British Switches

Pressure switch.

The pressure switch consists of the following parts:-

(1) Main casing and base plate.

(2) Striker rod, block and spring.

(4) Adapter and collar.

The main casing is made of brass. In the base there are small holes for attachment to any suitable surface. The striker and rod are made of cast iron 1/8" in diameter, reduced to 1/16" under the shear stud, which will break it under a point load of 30-40 lbs.

A heavier striker is also available, which is 3/16" in diameter, reduced to 3/32" under the shear stud and will fire under a load of 60-80 lbs.

The metal shear stud is provided with a V shaped cutting edge and shoulders to keep it in position on the striker rod.

The adapter and collar are fitted with a service cap, and designed to take either safety or instantaneous fuse.

When a load of 30-40 lbs. is applied to the top of the shear stud, the striker rod will be sheared, allowing the striker to be driven forward by the spring and firing the cap and charge.

Pull switch,

This consists of a barrel in which moves a striker block, with a tubular tail split into four quadrants. On the end of each is a small lip. In the set position, these quadrants are splayed outwards by the point of the firing pin which is pressed forward by the retaining spring in the top collar.

The striker is then held up against the firing spring, by the lips on the tail engaging with a platform in the head of the barrel. Screwed on the bottom of the barrel by means of another collar is an adapter with a cap, also for the firing of the igniter safety fuse.

When the firing pin is pulled outwards, with a force of 1 lb., the split tail contracts to normal, enabling the lips to pass through the platform in the head and the striker to be driven down on the cap by the firing spring.

Time pencil fuse.

The time pencil fuse consists essentially of the following parts:-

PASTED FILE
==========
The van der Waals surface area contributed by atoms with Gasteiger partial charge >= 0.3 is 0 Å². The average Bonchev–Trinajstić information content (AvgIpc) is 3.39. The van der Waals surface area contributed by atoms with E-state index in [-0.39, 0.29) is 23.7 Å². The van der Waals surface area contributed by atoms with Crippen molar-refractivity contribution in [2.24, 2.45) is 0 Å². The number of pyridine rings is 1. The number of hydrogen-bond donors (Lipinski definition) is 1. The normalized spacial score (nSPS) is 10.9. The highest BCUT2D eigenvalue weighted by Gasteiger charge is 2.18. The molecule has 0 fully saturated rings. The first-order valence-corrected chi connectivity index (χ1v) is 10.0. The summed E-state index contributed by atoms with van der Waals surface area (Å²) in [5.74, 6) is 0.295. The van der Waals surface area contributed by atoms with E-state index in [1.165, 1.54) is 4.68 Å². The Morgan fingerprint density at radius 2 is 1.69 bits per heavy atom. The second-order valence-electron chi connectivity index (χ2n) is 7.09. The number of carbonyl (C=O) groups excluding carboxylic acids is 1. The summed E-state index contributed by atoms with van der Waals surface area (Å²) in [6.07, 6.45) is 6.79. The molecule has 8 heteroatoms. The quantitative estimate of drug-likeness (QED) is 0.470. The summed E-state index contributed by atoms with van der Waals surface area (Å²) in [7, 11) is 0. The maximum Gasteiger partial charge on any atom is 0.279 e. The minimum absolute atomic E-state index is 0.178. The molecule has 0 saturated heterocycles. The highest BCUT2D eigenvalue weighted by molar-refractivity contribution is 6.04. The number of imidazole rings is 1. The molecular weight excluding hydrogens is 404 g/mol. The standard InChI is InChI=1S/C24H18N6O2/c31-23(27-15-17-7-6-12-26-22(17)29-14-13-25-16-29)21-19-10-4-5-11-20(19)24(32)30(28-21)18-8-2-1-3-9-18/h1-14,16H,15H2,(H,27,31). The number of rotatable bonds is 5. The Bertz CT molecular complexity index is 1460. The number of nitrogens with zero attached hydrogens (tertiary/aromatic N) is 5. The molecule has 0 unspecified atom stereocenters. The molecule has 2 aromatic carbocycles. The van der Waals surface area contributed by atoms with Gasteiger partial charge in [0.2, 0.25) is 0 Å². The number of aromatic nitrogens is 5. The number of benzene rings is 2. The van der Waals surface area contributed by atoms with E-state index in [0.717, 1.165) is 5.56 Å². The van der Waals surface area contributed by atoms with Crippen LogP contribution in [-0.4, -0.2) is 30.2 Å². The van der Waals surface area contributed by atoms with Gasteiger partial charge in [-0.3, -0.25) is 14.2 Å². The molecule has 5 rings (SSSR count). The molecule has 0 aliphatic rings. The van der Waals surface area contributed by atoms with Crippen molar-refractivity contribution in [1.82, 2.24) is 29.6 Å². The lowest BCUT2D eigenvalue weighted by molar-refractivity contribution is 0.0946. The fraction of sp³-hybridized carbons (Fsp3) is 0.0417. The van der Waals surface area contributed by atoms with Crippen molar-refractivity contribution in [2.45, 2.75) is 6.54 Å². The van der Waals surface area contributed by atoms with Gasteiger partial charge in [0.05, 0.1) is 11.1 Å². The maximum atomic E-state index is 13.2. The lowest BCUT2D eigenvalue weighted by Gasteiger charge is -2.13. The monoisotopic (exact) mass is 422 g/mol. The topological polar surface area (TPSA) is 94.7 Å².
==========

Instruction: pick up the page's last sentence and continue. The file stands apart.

(1) A thin copper sleeve containing a phial of corrosive liquid.

(2) A thin aluminum sleeve.

(3) A striker with spring and retaining wire.

(4) Fuse adapter and firing cap.

The striker is held back against the spring by a thin, steel wire anchored to the top of the copper sleeve. When this copper sleeve is crimped and the phial is broken, its contents of corrosive liquid attacks the striker retaining wire. When this steel wire is eaten through, the striker fires the cap in the base and, in turn, the charge.

It is important to note, that the copper sleeve must be crimped flat and not bent round and the safety-pin withdrawn. Two fuses should be used for each important charge to guard against risk of failure.

Solid Bhrapnel charges.

The following prepared charges consists of high explosive wrapped in varnished paper and contains a screwed metal bush for inserting a prepared detona tor or igniter Pull or Push, etc.

Small bore-hole charge,(cylindrical) 100 grams = 3,5 oz. which can be either Tolite or Picric acid.

Rectangular Charge 200 grams = 7 oz. threaded bush, for prepared detonator or This resembles a cake of soap, screw- igniter (Pull or Push, etc.) ed metal bush on one side with standard The following prepared charges con-

sist of solid high explosive in a metal rase.

{a) Medium HE charge. 1 Kilo = 2 lbs. Metal container, consisting of rectangular metal case containing TNT or Picric acid explosive, 3 standard threaded metal bushes on different sides to fluctuate their groupings to form demolition charge of any weight.

(b) Heavy HE charge 3 K"i3o = 6.5 lbs. Contained in metal case as 1 kilo block.

3 standard threaded metal bushes on different sides. Has carrying handle fitted to top, mainly for bridge demolition.

Contentsi Picric acid or Tolite.

The explosives are either as above, labels cover each of the bush holes and are either yellow or orange. Yellow indicates Picric acid and orange indicates Tolite. The labels are naturally pierced when inserting the detonators.

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